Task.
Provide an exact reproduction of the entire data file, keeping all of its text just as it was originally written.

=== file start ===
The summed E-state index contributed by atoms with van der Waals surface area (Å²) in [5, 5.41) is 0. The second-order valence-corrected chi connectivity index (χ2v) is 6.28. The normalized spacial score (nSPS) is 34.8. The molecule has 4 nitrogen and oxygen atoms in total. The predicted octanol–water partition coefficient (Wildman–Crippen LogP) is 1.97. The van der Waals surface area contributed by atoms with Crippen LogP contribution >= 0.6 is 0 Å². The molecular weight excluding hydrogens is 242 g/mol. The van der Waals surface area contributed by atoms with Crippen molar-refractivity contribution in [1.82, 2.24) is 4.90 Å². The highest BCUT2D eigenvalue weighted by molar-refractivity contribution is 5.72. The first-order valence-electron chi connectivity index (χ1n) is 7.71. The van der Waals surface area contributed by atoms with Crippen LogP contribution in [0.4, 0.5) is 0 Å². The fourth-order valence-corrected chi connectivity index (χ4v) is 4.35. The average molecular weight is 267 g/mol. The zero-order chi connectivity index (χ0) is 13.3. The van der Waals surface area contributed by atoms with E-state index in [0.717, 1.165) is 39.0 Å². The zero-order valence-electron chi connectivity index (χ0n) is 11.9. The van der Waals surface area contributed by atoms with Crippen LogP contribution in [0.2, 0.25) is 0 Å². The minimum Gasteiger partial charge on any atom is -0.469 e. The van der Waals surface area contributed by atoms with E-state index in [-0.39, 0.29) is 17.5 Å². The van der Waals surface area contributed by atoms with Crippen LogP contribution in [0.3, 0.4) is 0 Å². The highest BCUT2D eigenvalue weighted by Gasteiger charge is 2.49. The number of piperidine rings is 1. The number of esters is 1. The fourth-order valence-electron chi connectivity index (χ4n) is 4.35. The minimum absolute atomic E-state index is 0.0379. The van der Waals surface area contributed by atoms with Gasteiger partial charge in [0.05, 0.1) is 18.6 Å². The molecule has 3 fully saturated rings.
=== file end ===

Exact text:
The summed E-state index contributed by atoms with van der Waals surface area (Å²) in [5, 5.41) is 0. The second-order valence-corrected chi connectivity index (χ2v) is 6.28. The normalized spacial score (nSPS) is 34.8. The molecule has 4 nitrogen and oxygen atoms in total. The predicted octanol–water partition coefficient (Wildman–Crippen LogP) is 1.97. The van der Waals surface area contributed by atoms with Crippen LogP contribution >= 0.6 is 0 Å². The molecular weight excluding hydrogens is 242 g/mol. The van der Waals surface area contributed by atoms with Crippen molar-refractivity contribution in [1.82, 2.24) is 4.90 Å². The highest BCUT2D eigenvalue weighted by molar-refractivity contribution is 5.72. The first-order valence-electron chi connectivity index (χ1n) is 7.71. The van der Waals surface area contributed by atoms with Crippen LogP contribution in [0.4, 0.5) is 0 Å². The fourth-order valence-corrected chi connectivity index (χ4v) is 4.35. The average molecular weight is 267 g/mol. The zero-order chi connectivity index (χ0) is 13.3. The van der Waals surface area contributed by atoms with E-state index in [0.717, 1.165) is 39.0 Å². The zero-order valence-electron chi connectivity index (χ0n) is 11.9. The van der Waals surface area contributed by atoms with Crippen LogP contribution in [0.2, 0.25) is 0 Å². The minimum Gasteiger partial charge on any atom is -0.469 e. The van der Waals surface area contributed by atoms with E-state index in [-0.39, 0.29) is 17.5 Å². The van der Waals surface area contributed by atoms with Crippen LogP contribution in [0.3, 0.4) is 0 Å². The highest BCUT2D eigenvalue weighted by Gasteiger charge is 2.49. The number of piperidine rings is 1. The number of esters is 1. The fourth-order valence-electron chi connectivity index (χ4n) is 4.35. The minimum absolute atomic E-state index is 0.0379. The van der Waals surface area contributed by atoms with Gasteiger partial charge in [0.05, 0.1) is 18.6 Å². The molecule has 3 fully saturated rings.